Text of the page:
Each entry is also accompanied by the names of the pilot and passenger, the duration of the sortie and any mechanical problems. It's just as well; the pilot on this occasion(Douglas) was very lax in maintaining his pilot's logbook by this time, simply listing the number of hours flown per month - not surprising really as the unit's task was making to ascents to 14000 ft daily (early am and late pm) recording temperatures. Because of that he makes no reference to this little incident.

I've checked the date on three separate visits to the NA so there's no doubt.

I think I've got the history fairly well nailed down although my interest is really in the meteorological aspect.

Brian

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Brian, I'm sure you're right. I meant to say as much in my previous email. That AIR1 file sounds quite interesting - a lot of files like that seem to have been weeded out over the years, worse luck.

Those FK8s would be C8441 and C3626 - neither of them are in my records, I'm sorry to say.

Regards,

Trevor

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No problem Trevor - I didn't intend to imply I was disagreeing with you, but I did wonder if I'd made a mistake and misread the date.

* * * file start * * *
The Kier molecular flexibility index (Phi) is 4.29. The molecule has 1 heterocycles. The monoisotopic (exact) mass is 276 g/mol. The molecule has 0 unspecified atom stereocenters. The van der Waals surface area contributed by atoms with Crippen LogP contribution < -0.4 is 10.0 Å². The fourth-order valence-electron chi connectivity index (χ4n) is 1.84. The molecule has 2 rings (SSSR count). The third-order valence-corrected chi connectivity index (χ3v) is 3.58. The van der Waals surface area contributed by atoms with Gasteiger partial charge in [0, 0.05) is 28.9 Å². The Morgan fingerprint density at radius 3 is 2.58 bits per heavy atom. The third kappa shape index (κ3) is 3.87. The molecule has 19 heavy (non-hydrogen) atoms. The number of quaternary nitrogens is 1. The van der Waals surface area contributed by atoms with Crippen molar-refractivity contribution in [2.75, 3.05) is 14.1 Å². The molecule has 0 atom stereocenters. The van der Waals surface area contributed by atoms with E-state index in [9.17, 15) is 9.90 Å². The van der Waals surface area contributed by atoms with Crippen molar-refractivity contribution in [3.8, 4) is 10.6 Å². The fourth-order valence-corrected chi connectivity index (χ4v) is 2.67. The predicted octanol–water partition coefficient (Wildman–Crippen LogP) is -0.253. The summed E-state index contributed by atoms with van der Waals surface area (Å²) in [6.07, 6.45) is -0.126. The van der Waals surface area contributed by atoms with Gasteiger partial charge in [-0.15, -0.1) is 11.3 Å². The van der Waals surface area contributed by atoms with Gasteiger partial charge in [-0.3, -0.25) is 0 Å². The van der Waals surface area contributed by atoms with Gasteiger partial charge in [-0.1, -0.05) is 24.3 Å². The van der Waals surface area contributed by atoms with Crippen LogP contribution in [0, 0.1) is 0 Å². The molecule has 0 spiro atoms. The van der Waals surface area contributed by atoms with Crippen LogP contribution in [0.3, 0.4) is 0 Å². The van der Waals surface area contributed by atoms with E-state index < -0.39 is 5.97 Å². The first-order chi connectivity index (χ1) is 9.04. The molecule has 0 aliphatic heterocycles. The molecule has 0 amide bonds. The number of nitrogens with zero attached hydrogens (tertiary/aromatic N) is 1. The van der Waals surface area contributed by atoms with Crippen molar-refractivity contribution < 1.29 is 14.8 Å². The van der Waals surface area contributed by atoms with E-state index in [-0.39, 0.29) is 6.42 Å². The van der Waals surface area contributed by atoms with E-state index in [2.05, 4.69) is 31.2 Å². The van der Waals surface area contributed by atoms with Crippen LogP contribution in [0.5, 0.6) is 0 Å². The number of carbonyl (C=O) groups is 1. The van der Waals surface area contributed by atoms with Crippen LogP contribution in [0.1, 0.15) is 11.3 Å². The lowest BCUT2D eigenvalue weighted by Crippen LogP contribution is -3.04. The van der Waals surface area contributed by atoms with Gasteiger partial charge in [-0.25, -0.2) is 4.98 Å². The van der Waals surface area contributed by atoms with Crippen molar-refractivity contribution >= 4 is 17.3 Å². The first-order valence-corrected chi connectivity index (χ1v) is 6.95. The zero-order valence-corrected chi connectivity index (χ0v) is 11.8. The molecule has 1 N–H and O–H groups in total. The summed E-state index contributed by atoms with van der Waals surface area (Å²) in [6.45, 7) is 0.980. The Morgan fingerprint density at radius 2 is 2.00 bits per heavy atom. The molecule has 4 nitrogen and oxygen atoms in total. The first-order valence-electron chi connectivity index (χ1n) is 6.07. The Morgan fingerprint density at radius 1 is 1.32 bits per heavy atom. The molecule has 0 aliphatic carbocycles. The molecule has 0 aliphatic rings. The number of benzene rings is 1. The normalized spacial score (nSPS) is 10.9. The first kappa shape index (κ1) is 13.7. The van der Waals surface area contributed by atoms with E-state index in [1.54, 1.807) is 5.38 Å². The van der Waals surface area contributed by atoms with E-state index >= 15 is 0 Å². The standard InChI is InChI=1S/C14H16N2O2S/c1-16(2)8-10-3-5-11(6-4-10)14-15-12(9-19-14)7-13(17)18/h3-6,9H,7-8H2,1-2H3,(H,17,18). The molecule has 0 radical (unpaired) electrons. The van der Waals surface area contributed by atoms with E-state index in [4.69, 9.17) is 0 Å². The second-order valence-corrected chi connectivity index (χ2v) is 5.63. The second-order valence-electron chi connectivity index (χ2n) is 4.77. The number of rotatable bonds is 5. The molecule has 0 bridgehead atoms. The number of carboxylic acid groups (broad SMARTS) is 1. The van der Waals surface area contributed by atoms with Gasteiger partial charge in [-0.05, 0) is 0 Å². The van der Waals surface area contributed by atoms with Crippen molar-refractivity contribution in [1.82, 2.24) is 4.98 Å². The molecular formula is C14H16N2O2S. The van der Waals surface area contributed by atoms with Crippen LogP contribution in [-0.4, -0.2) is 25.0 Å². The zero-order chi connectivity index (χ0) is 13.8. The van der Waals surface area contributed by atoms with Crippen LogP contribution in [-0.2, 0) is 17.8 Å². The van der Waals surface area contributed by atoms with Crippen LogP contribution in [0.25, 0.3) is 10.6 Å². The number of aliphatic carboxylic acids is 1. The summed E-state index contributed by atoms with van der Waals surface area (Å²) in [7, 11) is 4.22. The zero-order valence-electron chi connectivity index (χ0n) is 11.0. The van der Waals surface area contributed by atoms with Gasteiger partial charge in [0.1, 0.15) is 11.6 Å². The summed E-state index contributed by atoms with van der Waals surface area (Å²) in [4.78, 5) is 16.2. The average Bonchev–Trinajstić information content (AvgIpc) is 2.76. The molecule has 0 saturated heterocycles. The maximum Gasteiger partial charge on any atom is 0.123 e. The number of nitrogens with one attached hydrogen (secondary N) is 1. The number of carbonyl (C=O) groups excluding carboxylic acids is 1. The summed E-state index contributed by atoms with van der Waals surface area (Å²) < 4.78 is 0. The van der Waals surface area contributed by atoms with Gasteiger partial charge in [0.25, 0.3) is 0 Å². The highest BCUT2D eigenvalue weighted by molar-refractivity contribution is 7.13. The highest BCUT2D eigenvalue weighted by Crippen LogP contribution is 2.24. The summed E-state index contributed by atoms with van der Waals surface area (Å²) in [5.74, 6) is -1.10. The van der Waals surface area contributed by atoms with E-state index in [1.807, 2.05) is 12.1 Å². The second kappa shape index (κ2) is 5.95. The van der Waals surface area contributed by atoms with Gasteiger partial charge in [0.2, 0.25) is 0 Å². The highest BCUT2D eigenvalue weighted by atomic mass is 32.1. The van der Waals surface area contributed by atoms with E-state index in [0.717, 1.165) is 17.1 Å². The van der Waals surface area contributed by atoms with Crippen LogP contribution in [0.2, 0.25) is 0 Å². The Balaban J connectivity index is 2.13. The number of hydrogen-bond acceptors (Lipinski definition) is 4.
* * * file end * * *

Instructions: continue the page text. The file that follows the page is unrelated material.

I've been fortunate in tracing the descendents of the three Met Flight pilots who flew with the unit for much of its existence, only one log book, but one had some excellent photos of one of the early FK8s (B870). On my sharp copy the wings and tail of C8441 can be seen on the other side.

The shooting star emblem respresents a meteor.

Brian

post-42511-1255116462.jpg

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Brian,

FK8 B870 does manage a Cas Rep in the Depot Casualties AIR1 file - but only to say it's a bit old and tired, and needs to be retired. This file was dated 30.8.1918

When you say your interest is in the meteorological side, how do you mean? Have you been correlating weather with respect to the battles/times of 14-18, or is there another slant? Just interested.

Regards,

Trevor

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Not really Trevor. Won't bore you too much with the history of the project, but some time ago I realised the history of the RAF Meteorological Flights had never been researched. Since then it's just something that's developed in parallel with other met stories I'm researching.

The first Met Flight was the one at Berck - there's very little in Met Office literature about it, but what is written is considerably in error. As a retired forecaster I just felt it was something to be corrected, to stop the myths being repeated. Although the story is aimed at meteorologists I've tried to write it so there is something of interest to aviation historians as well.

Happy to copy it to you as a sort of background story of what went on behind the scenes so to speak.

Brian